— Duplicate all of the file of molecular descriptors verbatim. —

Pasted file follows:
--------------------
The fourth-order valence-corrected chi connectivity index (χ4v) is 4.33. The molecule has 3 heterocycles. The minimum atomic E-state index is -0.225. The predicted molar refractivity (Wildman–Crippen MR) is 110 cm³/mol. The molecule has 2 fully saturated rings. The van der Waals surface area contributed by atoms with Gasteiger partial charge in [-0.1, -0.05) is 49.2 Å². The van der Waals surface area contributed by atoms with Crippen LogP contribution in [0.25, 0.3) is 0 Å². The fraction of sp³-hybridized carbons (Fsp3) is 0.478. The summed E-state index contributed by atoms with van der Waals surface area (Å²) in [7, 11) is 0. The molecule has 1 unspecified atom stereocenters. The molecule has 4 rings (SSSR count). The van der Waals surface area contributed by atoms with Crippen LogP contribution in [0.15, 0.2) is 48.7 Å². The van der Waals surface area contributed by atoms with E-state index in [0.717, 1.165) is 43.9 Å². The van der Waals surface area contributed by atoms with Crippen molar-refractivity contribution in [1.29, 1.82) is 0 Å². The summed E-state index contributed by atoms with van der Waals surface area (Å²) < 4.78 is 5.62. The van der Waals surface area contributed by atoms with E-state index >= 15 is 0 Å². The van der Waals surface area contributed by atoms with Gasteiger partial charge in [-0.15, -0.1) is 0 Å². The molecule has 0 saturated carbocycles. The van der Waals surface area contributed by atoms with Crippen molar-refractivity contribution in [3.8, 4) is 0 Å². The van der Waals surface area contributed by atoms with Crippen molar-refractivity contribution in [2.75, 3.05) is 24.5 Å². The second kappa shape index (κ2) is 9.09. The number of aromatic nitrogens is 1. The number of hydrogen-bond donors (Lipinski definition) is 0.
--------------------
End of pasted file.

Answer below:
The fourth-order valence-corrected chi connectivity index (χ4v) is 4.33. The molecule has 3 heterocycles. The minimum atomic E-state index is -0.225. The predicted molar refractivity (Wildman–Crippen MR) is 110 cm³/mol. The molecule has 2 fully saturated rings. The van der Waals surface area contributed by atoms with Gasteiger partial charge in [-0.1, -0.05) is 49.2 Å². The van der Waals surface area contributed by atoms with Crippen LogP contribution in [0.25, 0.3) is 0 Å². The fraction of sp³-hybridized carbons (Fsp3) is 0.478. The summed E-state index contributed by atoms with van der Waals surface area (Å²) in [7, 11) is 0. The molecule has 1 unspecified atom stereocenters. The molecule has 4 rings (SSSR count). The van der Waals surface area contributed by atoms with Crippen LogP contribution in [0.15, 0.2) is 48.7 Å². The van der Waals surface area contributed by atoms with E-state index in [0.717, 1.165) is 43.9 Å². The van der Waals surface area contributed by atoms with Crippen molar-refractivity contribution in [1.29, 1.82) is 0 Å². The summed E-state index contributed by atoms with van der Waals surface area (Å²) < 4.78 is 5.62. The van der Waals surface area contributed by atoms with E-state index >= 15 is 0 Å². The van der Waals surface area contributed by atoms with Gasteiger partial charge in [-0.15, -0.1) is 0 Å². The molecule has 0 saturated carbocycles. The van der Waals surface area contributed by atoms with Crippen molar-refractivity contribution in [3.8, 4) is 0 Å². The van der Waals surface area contributed by atoms with Crippen molar-refractivity contribution in [2.75, 3.05) is 24.5 Å². The second kappa shape index (κ2) is 9.09. The number of aromatic nitrogens is 1. The number of hydrogen-bond donors (Lipinski definition) is 0.